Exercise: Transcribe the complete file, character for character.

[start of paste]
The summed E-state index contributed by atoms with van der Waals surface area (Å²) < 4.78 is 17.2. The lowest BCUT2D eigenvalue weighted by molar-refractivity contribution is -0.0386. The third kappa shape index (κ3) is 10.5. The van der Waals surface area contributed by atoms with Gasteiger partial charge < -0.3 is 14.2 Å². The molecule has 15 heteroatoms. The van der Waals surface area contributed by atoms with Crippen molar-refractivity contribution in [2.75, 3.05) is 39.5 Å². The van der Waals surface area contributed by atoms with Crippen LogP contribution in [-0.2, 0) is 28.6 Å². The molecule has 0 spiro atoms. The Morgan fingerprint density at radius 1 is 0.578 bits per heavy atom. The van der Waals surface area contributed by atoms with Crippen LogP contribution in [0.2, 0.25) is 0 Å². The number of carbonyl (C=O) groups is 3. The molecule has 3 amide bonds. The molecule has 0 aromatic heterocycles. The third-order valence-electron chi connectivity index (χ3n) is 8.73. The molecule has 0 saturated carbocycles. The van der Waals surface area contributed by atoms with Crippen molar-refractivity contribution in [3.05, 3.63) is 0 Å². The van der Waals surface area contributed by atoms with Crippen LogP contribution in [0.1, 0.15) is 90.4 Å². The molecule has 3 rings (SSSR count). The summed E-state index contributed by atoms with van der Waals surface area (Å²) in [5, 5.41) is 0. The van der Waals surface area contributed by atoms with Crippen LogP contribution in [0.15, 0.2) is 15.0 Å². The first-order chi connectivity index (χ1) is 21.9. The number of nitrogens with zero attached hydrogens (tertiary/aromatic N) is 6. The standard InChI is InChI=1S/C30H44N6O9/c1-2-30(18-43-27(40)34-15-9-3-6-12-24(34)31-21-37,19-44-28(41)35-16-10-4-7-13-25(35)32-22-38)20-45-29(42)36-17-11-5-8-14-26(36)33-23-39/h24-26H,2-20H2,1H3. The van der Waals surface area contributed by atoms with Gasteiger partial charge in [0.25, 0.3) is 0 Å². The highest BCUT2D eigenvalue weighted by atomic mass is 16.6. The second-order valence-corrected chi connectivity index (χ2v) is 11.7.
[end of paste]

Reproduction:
The summed E-state index contributed by atoms with van der Waals surface area (Å²) < 4.78 is 17.2. The lowest BCUT2D eigenvalue weighted by molar-refractivity contribution is -0.0386. The third kappa shape index (κ3) is 10.5. The van der Waals surface area contributed by atoms with Gasteiger partial charge < -0.3 is 14.2 Å². The molecule has 15 heteroatoms. The van der Waals surface area contributed by atoms with Crippen molar-refractivity contribution in [2.75, 3.05) is 39.5 Å². The van der Waals surface area contributed by atoms with Crippen LogP contribution in [-0.2, 0) is 28.6 Å². The molecule has 0 spiro atoms. The Morgan fingerprint density at radius 1 is 0.578 bits per heavy atom. The van der Waals surface area contributed by atoms with Crippen LogP contribution in [0.2, 0.25) is 0 Å². The number of carbonyl (C=O) groups is 3. The molecule has 3 amide bonds. The molecule has 0 aromatic heterocycles. The third-order valence-electron chi connectivity index (χ3n) is 8.73. The molecule has 0 saturated carbocycles. The van der Waals surface area contributed by atoms with Crippen molar-refractivity contribution in [3.05, 3.63) is 0 Å². The van der Waals surface area contributed by atoms with Crippen LogP contribution in [0.1, 0.15) is 90.4 Å². The molecule has 3 rings (SSSR count). The summed E-state index contributed by atoms with van der Waals surface area (Å²) in [5, 5.41) is 0. The van der Waals surface area contributed by atoms with Crippen LogP contribution in [0.15, 0.2) is 15.0 Å². The first-order chi connectivity index (χ1) is 21.9. The number of nitrogens with zero attached hydrogens (tertiary/aromatic N) is 6. The standard InChI is InChI=1S/C30H44N6O9/c1-2-30(18-43-27(40)34-15-9-3-6-12-24(34)31-21-37,19-44-28(41)35-16-10-4-7-13-25(35)32-22-38)20-45-29(42)36-17-11-5-8-14-26(36)33-23-39/h24-26H,2-20H2,1H3. The van der Waals surface area contributed by atoms with Gasteiger partial charge in [0.25, 0.3) is 0 Å². The highest BCUT2D eigenvalue weighted by atomic mass is 16.6. The second-order valence-corrected chi connectivity index (χ2v) is 11.7.